On Free Enterprise

Thomas L. Wayburn

Free enterprise means different things to different people.  To some it means the opportunity to devote one's creative and productive energies to worthwhile social goals; to others it means the opportunity to amass wealth without restraint regardless of the effect on society.  Competition, too, can cut both ways.  Competition for excellence can be justified in an atmosphere of cooperation if it doesn't lead to the exaltation of one person over another.  (People do not belong to partially-ordered sets to which the relations "less than" and "greater than" can be applied.)  It is not hard to show that competition for wealth and power is the cause of most of our troubles.  Also, it is easy to see that anything that can be done well with competition can be done better without it.  The ultimate competition is war.

Free enterprise and competition are supposed to lead to greater efficiency due to freedom from cumbersome bureaucracies, greater opportunities for innovation, and increased incentive, but sometimes the efficiencies of private enterprises turn out to be atrocities.  Some giant corporations have bureaucracies that dwarf those of small nations.  Also, if competition gets too heated, the costs of competition (sales, marketing, advertising, etc.) wipe out the gains.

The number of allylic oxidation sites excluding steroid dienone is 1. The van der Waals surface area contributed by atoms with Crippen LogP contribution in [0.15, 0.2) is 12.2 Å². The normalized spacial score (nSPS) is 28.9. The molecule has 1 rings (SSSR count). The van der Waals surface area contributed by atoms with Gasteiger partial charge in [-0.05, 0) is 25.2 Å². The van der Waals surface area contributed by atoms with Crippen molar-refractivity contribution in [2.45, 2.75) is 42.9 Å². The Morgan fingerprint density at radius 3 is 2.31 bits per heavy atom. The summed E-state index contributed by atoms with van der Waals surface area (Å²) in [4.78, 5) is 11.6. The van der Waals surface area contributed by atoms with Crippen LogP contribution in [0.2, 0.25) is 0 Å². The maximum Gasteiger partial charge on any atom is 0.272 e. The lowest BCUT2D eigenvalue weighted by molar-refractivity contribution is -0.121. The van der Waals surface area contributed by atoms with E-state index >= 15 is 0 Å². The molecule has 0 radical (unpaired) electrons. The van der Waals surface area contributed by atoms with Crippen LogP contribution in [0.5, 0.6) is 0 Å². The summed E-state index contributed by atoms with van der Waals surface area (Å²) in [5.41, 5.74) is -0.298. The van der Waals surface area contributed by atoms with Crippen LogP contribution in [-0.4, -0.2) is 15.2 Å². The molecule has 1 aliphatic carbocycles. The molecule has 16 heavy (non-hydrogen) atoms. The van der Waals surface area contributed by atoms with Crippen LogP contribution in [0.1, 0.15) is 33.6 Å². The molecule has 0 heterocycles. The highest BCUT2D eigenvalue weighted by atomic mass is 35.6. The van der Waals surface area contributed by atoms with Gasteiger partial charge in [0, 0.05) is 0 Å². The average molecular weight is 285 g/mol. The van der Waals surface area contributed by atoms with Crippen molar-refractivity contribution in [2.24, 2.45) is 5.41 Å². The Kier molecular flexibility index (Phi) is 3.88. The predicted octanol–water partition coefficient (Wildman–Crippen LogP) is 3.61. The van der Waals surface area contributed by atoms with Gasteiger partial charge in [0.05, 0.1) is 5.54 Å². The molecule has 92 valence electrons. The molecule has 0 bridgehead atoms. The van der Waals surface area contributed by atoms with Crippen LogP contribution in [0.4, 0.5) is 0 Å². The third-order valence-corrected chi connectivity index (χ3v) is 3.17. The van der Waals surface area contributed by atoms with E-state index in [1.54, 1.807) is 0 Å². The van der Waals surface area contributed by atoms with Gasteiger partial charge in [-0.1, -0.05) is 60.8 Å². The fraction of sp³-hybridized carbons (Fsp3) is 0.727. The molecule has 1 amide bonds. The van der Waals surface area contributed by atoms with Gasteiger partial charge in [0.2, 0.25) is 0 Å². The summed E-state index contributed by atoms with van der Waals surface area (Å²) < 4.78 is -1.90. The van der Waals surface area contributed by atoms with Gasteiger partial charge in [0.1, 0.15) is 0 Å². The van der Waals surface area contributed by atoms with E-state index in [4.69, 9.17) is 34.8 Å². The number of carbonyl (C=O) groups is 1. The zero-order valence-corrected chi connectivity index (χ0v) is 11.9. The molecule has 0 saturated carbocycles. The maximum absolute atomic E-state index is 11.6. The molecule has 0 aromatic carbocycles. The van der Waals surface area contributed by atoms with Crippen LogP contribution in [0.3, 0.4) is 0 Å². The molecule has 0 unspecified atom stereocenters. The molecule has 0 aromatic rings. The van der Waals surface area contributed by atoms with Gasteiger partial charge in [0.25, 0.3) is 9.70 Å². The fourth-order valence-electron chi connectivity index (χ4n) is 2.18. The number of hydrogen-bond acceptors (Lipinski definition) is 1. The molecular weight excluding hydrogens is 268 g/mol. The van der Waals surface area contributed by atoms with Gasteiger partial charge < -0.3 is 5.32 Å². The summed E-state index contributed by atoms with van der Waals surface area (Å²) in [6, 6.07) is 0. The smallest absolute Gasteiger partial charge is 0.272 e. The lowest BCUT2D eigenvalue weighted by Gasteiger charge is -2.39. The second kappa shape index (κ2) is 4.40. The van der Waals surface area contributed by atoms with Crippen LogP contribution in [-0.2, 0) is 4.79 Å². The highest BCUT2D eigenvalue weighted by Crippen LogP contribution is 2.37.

In a society where competition is moderated by an atmosphere of cooperation, even between groups engaged in the same endeavor, free enterprise can be tolerated, provided each and every participant in the enterprise takes part on the same basis.  When free enterprise degenerates into a hierarchy of bosses and slaves, it ceases to be valid.  "No one is good enough to be someone else's boss."  People should be allowed to contribute to the group enterprise according to their own talents and inclinations, not according to the whim, or even considered judgment, of a "superior".  Have you ever noticed how much better work people do when they are doing what pleases them?

Some people believe that the founders of enterprises deserve greater rewards because they have taken greater risks including (i) almost always the sacrifice of income during the start-up phase of the new company, (ii) usually the expenditure of their own money, and (iii) sometimes the offering of their own homes as collateral for loans.  I do not see anything good or noble about risking one's future or the future of one's family.  Do we not discourage gambling in other contexts?  Is not gambling a vice?  Starting new enterprises without risk, as discussed in the section of Chapter 11 called Raising Capital, is much to be preferred.  In this way, the necessity for excess rewards for the founders is eliminated.

Most Americans have grown accustomed to the idea that achievement or seniority should be rewarded with higher wages and greater corporate power.  This is supposed to act as an incentive for good performance, but it leads to many undesirable consequences, not the least of which are dishonest and unscrupulous conduct, cut-throat competition, the dog-eat-dog corporate ladder, and the disillusionment of those who are treated unfairly.  What people really want and need is satisfaction, which comes only from spiritual growth and creative endeavor.  One need only observe the behavior of people who are actually achieving satisfaction to verify this spiritual law.

Houston, Texas

January 6, 1990